Saying No to Overtime

Featured

For hourly workers, earning time and a half can sometimes be awesome and well worth the extra hours. But it can be less than great when you have plans or want to spend time with your family. Unfortunately, saying no to overtime is a bit difficult because of something called mandatory overtime.

What is Mandatory Overtime?

As defined by Business Management Daily, mandatory overtime is “the practice of requiring employees to work more than a standard 40-hour workweek.” Other words for it are forced or compulsory overtime. Although an employee may refuse to work mandatory overtime, it is completely legal for an employer to fire an employee that chooses to do so.

The Fair Labor Standards act (FLSA) is the relevant law when it comes to mandatory overtime. Instead of prohibiting employees working over 40 hours a week, it states that all such extra hours are paid at one and a half the hourly rate.

Employers like mandatory overtime for several reasons. They can use mandatory overtime as needed during busier times of the year without having to hire additional workers.

Saying No to Overtime

So, now that we know what mandatory overtime is, how could you say no when you have a conflict?

Make a Plan

Before you tell your boss, you can’t do overtime, plan out your answer. What’s your reason? Most managers can be understanding of conflicts like taking care of your kids or a loved one, or plans you already made well in advance. If you’re dealing with burnout and are concerned you won’t be able to do the work well without resting, hopefully your boss will understand that as well.

It’s also important to keep in mind how much overtime you’ve been saying no to lately. If this is a position where overtime is expected, you may need to pick your battles when it comes to asking to not work over 40 hours.

Talk to Your Boss

Now that you have a plan, it’s time to talk things over with your boss. Despite the name of this article, try not to actually say the word “no.” That can be seen as negative. You just want to explain to your boss what’s going on, and why you can’t take on extra hours now.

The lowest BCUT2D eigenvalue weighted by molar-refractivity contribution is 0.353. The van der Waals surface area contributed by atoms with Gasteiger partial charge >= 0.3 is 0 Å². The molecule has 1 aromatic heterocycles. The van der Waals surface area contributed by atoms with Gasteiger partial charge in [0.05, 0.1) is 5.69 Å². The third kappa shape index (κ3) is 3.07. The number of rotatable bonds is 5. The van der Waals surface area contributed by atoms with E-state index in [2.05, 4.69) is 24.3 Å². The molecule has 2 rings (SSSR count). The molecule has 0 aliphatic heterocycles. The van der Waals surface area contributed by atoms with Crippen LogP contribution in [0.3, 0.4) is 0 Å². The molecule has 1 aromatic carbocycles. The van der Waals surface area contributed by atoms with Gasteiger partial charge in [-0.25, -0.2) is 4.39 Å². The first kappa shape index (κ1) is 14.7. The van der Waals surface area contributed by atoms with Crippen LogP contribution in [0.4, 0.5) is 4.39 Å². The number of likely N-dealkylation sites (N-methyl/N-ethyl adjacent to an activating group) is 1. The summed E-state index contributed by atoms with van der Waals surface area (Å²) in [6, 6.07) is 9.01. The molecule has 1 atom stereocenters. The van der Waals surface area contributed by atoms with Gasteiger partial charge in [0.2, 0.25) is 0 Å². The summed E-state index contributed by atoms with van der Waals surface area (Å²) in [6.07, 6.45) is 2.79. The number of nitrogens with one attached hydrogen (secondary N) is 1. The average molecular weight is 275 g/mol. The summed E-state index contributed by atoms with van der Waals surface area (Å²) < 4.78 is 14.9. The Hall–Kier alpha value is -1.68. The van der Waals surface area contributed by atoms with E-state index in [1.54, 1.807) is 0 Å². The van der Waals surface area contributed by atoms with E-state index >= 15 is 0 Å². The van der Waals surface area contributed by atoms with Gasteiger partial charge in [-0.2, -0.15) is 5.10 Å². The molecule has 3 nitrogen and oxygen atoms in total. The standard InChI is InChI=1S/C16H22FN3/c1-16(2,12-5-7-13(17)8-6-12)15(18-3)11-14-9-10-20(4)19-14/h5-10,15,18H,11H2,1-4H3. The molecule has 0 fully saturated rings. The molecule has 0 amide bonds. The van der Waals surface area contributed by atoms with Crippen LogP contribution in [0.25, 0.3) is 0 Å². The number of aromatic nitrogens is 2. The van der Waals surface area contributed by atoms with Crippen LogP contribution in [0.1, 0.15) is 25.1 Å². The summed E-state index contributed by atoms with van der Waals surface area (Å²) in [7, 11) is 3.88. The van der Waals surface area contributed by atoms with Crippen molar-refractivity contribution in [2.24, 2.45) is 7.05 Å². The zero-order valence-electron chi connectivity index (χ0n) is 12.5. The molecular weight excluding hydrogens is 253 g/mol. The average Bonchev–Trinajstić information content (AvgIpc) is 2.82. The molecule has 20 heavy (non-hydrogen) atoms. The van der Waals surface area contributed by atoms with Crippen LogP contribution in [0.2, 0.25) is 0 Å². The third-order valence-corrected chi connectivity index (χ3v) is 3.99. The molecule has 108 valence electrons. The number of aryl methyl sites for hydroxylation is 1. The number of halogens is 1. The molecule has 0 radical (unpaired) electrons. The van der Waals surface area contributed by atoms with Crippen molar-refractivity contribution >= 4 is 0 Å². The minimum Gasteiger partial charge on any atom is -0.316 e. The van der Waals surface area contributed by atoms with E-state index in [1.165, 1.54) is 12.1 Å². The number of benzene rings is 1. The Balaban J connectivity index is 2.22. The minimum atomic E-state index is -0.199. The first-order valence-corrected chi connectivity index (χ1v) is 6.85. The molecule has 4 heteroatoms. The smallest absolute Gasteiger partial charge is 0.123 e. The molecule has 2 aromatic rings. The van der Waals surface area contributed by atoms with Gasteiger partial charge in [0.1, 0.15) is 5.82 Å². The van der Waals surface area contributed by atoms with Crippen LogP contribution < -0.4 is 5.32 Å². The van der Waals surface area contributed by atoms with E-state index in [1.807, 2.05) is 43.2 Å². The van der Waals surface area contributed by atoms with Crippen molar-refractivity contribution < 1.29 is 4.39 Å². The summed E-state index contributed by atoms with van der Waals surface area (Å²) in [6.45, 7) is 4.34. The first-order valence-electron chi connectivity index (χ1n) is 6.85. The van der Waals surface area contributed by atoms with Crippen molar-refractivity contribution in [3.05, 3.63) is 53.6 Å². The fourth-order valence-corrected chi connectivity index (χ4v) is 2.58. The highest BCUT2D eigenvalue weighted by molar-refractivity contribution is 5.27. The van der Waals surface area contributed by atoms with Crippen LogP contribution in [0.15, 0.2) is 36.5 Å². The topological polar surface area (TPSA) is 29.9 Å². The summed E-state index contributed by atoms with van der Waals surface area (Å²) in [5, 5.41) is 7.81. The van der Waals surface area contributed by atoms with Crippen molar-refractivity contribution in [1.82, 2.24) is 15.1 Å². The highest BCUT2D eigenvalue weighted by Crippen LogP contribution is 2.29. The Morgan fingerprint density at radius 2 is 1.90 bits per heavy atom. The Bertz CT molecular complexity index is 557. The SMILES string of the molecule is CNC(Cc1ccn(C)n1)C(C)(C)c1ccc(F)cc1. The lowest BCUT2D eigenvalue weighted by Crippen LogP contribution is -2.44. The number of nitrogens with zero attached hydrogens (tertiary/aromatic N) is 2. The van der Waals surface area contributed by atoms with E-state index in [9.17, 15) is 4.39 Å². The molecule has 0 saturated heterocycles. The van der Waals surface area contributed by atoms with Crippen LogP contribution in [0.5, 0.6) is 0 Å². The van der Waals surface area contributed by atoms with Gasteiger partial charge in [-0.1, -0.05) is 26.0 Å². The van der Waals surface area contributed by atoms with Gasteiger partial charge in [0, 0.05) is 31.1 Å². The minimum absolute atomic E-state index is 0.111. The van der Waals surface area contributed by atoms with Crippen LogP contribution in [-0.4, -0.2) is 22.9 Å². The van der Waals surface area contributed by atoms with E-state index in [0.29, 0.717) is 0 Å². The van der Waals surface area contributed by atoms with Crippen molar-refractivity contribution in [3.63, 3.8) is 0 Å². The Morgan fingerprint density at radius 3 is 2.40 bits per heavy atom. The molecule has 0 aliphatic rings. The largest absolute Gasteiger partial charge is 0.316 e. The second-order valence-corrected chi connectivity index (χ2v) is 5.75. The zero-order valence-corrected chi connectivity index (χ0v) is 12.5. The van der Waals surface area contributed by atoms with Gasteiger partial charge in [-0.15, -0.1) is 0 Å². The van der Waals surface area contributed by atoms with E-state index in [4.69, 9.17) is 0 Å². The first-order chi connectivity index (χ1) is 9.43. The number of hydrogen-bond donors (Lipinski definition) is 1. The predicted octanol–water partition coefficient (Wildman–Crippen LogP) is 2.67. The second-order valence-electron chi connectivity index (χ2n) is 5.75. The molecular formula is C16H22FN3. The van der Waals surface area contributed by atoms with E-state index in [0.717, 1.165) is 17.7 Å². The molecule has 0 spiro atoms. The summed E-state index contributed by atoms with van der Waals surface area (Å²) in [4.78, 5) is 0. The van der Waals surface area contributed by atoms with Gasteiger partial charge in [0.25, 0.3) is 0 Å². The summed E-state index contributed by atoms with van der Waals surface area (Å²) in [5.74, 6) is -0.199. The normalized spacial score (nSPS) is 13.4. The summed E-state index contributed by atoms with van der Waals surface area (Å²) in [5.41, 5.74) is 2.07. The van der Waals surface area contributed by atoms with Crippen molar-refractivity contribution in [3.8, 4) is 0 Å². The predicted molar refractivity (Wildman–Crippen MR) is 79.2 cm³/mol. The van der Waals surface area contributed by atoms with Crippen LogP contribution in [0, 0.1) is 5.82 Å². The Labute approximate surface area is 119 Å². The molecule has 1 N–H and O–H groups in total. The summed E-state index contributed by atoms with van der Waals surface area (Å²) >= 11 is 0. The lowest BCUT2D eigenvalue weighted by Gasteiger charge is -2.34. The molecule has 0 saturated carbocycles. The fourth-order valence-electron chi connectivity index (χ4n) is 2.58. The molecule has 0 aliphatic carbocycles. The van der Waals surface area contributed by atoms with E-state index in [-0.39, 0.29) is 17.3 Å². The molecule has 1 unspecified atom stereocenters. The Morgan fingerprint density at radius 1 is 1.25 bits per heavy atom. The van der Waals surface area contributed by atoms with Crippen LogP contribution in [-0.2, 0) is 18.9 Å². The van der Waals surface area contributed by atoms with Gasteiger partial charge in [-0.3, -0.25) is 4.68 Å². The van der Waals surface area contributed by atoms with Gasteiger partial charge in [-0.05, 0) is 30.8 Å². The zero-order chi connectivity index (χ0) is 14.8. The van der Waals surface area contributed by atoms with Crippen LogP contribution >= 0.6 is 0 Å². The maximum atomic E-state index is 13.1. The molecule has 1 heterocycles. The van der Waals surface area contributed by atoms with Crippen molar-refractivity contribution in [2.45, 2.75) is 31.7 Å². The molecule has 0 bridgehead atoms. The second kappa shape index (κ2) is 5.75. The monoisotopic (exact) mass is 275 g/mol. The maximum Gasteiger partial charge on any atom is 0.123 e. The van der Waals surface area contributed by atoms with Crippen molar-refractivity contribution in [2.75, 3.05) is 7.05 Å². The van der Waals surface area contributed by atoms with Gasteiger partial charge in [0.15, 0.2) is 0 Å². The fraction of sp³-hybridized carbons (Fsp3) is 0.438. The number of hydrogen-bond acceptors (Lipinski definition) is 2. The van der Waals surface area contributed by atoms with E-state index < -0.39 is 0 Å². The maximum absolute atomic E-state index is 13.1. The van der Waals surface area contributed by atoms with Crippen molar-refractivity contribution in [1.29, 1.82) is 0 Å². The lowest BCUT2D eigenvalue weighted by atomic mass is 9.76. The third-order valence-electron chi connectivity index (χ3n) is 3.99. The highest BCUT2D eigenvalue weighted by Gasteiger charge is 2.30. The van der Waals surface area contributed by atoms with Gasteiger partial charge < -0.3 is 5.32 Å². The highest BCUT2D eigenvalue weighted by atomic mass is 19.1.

If They Say No

If your boss denies your request to not take on overtime, you might evaluate your current job. If you truly have a reason for not being able to do the overtime, it’s hopefully resolvable. It’s also possible that the position you’re in is just one that requires frequent overtime, and you aren’t currently a good fit for it.

My Name is Brad – A Docu-drama Film / Project in Memory of Kelly Thomas and Countless Others Who Fall Victim to the Stigma of Mental Health and Homelessness in America

Featured

Bradley James was born on April 13th, 1972. Kelly Thomas was born on April 5th, 1974. While neither met each other, they both share something in common. They both suffered from schizophrenia. While Brad lives in British Columbia, struggling to make ends meet, Kelly was not that lucky. On July 10th, 2011, while many in America were glued to their television screens, watching in awe as the US team defeated Brazil during the semi-final of the 2011 FIFA Women’s World Cup, Kelly Thomas lay in a hospital bed, bloody and dying.

Kelly Thomas, a man who had struggled with fits of schizophrenia his entire life, was dragged out into the streets and brutally beaten by six officers of the Fullerton California police department – he later succumbed to his injuries.

Now, 57 Years of Soul Music Radio is collaborating with The Urban Survivor Humanitarian Network and Cheektowaga-Omni Media Marketing based in Vancouver, British Columbia, Canada, to tell Kelly’s story to the world. The company is raising funds via Slated, a crowdfunding platform for filmmakers, to launch the production of their film, “My Name Is Brad” in early Spring 2021.